Millennials are less likely to buy insurance than their elder counterparts, but that doesn’t mean salespeople should overlook them entirely. Let’s discuss why it’s important to target this generation, and how to do so effectively.Millennials make up the largest age demographic in the U.S., but you wouldn’t know it if you work in insurance: A recent survey (found here on insurancequotes) found that one in four adults aged 18 to 29 don’t have health insurance, a trend that extends to other types of coverage. While many of us might look at these statistics and throw our hands up in disbelief, there is hope for engaging this untapped market.
What Makes Millennials Different?
We can point to several different factors that contribute to the underinsured Millennial phenomenon. They generally have fewer measurable assets than their parents and grandparents, and often express less concern about the possibility of future health or finance issues. But perhaps the biggest driving factor, according to Dan Kadlec at Money, is the convenience of parental assistance.
Many young adults continue to receive financial support after college, and thus have little incentive to prioritize insurance over more short-term investments (happy hour, anyone?). Add it all up, and the insurance industry finds itself more out of style than MySpace.
And if a Millennial is insured, it’s often because he or she remains covered under a family member’s plan. The Affordable Care Act allowed children to remain on a relative’s plan until age 26, completely changing the landscape for health insurance sales. Unsurprisingly, Gallup finds that older people value affordability and reputation when choosing an insurance company, but young adults are more likely to follow a parent’s lead.
Why Target Them?
Accenture estimates that there are 80 million Millennials currently living in the United States, and they spend roughly $600 billion a year — a number will rise to $1.4 trillion by 2020. They’re also starting to dominate the workforce, according to LifeHealthPro, as their Baby Boomer parents begin retiring in droves. And of course, they won’t all stay 25 forever, which means it’s time for insurance salespeople to start charting their course for success in the Millennial market.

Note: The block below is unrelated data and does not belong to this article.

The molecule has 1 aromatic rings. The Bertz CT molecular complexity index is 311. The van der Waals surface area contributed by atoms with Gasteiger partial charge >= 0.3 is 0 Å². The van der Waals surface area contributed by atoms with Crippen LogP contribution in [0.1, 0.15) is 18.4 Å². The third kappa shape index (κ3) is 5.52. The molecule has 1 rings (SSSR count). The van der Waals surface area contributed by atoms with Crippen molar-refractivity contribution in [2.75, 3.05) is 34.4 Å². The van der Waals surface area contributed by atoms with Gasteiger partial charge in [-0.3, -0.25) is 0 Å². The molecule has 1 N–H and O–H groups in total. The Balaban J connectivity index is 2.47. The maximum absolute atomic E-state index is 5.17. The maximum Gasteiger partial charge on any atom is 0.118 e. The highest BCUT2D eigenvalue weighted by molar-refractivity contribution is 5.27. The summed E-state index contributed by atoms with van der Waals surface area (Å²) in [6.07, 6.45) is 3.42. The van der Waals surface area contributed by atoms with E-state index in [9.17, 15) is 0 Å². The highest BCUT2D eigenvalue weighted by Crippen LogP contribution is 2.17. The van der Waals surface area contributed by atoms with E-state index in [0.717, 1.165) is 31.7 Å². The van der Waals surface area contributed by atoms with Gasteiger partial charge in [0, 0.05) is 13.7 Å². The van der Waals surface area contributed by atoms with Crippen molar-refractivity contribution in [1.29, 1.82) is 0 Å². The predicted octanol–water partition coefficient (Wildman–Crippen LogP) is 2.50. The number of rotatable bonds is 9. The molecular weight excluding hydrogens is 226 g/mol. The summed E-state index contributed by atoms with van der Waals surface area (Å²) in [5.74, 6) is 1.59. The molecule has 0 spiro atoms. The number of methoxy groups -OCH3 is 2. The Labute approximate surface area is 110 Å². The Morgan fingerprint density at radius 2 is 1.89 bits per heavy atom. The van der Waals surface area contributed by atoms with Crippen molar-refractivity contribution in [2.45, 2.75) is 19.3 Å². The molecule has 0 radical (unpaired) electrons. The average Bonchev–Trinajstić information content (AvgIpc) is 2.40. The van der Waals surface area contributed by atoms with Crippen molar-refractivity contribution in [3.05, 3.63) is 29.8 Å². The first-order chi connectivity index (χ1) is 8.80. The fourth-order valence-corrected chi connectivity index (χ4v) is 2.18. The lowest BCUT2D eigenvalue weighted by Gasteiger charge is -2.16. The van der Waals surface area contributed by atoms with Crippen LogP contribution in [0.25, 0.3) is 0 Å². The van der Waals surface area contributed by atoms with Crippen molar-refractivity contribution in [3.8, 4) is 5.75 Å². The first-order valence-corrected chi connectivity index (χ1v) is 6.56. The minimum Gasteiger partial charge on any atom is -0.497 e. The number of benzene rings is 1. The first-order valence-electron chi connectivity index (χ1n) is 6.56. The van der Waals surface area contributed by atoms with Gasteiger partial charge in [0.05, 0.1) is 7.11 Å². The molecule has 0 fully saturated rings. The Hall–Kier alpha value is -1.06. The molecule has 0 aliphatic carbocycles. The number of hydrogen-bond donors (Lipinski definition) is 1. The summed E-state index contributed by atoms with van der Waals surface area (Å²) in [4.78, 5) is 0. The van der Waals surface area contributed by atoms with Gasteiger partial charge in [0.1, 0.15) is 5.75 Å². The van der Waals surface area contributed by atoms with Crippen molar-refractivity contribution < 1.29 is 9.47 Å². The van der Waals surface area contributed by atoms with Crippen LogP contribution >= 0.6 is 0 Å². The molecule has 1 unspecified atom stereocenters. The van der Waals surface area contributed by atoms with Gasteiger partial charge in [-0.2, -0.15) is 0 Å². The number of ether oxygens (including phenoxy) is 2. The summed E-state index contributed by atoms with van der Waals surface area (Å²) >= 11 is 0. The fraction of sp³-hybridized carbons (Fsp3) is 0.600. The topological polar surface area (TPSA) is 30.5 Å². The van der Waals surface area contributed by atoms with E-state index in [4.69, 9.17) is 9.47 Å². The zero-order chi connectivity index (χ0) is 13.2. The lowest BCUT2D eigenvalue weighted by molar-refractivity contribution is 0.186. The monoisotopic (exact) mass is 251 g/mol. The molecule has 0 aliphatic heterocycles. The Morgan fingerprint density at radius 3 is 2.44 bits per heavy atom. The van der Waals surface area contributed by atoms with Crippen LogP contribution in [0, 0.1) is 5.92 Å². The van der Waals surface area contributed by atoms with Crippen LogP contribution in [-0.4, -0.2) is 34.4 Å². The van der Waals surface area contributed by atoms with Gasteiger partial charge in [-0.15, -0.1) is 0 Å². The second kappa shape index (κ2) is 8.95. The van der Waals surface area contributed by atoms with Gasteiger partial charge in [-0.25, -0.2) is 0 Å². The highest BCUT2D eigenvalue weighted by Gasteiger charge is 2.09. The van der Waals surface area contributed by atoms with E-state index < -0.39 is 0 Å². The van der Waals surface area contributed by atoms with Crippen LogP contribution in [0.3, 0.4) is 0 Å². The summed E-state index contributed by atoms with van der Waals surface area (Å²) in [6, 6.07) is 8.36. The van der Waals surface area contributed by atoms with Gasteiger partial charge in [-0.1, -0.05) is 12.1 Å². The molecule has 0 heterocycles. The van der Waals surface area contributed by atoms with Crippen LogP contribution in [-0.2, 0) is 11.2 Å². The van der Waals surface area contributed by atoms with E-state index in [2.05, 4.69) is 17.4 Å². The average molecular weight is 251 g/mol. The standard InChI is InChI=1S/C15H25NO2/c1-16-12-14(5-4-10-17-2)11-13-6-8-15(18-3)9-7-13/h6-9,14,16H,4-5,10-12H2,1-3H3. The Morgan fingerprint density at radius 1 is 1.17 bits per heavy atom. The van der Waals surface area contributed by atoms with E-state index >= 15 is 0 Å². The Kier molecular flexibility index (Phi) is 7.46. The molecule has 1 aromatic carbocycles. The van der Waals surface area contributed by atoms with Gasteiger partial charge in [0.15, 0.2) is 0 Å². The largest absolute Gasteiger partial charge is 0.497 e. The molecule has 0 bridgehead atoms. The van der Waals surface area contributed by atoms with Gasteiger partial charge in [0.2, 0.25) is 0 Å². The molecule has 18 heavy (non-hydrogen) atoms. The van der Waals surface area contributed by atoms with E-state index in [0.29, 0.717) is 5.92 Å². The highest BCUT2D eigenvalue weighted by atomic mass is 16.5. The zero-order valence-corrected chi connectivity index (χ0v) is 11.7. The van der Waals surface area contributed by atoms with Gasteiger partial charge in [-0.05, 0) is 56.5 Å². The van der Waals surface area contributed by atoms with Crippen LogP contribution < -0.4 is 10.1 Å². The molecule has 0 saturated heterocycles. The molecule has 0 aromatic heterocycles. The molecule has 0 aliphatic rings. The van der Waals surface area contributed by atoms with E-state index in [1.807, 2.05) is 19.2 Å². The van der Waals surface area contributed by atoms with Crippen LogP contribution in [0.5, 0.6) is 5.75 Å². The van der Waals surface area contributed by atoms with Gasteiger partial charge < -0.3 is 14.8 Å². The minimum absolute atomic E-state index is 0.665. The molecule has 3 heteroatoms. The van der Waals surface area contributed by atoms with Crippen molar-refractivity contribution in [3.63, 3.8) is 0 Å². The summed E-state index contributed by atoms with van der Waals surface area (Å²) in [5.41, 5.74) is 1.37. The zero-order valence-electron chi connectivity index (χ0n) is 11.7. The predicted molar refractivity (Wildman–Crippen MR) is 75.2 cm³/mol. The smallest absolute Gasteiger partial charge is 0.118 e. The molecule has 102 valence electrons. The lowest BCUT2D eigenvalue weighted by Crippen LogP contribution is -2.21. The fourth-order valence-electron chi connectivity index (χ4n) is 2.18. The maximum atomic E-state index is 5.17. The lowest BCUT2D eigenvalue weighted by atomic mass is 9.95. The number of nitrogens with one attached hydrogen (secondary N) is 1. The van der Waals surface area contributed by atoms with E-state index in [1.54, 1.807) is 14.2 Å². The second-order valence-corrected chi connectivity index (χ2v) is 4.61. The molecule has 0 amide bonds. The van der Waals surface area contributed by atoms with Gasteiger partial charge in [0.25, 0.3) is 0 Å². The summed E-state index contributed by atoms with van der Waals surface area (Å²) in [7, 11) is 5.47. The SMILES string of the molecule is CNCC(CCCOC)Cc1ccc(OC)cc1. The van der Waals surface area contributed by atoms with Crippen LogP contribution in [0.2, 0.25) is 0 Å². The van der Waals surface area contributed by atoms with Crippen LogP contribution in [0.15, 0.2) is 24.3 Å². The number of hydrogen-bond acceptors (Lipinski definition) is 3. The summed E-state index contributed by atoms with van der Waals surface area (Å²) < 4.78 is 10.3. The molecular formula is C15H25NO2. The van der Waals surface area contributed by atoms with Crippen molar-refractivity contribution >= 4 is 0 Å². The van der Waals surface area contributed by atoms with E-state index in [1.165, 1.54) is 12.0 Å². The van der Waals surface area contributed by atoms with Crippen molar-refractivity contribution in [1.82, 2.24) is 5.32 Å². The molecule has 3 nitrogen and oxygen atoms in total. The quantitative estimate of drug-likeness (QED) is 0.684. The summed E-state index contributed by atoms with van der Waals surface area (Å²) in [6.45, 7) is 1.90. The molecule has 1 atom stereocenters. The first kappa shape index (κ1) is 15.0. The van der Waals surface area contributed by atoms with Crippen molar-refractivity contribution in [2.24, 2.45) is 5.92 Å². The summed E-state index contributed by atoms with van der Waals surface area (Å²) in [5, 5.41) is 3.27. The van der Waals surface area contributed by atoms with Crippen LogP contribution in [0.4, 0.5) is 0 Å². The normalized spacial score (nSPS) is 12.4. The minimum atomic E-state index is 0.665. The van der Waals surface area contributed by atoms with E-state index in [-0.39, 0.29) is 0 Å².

In a recent presentation on marketing to Millennials, Sarah Sladek, CEO of XYZ University, highlighted the importance of really understanding their unique needs and values. As with every generation, whatever young people are doing eventually “trickles up” and changes the way businesses work. So if you’re not paying attention now, your boss will be tomorrow.
How to Sell
Arguably the most effective way to begin targeting this market is through internet leads. Millennials are infinitely more tech-savvy than any previous generation, and you can count on them thoroughly researching all of their options online before making a purchase. And yes, that includes shopping for insurance policies.
Gallup’s research shows that when they finally take the plunge, Millennials are more than twice as likely to buy insurance online as any other demographic. So even though only 14% of insurance sales currently originate on the Internet, that number promises to rise sooner rather than later. And when it does, salespeople will need to be prepared with effective strategies for digital outreach.
Among LifeHealthPro’s top tips for engaging with Millennials online, the site recommends including reviews and testimonials on your website to humanize your brand. At the end of the day, a lead has to have some degree of faith in your company’s reputation. A study by LIMRA shows that Millennials are attracted to companies that will outwardly support them, not just make them feel they’re one in a sea of leads. So yes, a welcoming, personalized approach to every lead is essential.
Add it all up, and you’ll come to the conclusion that it’s time to stop overlooking the millions ofMillennials out there and start treating them as your clients of the future — you’ll reap the rewards sooner than you think.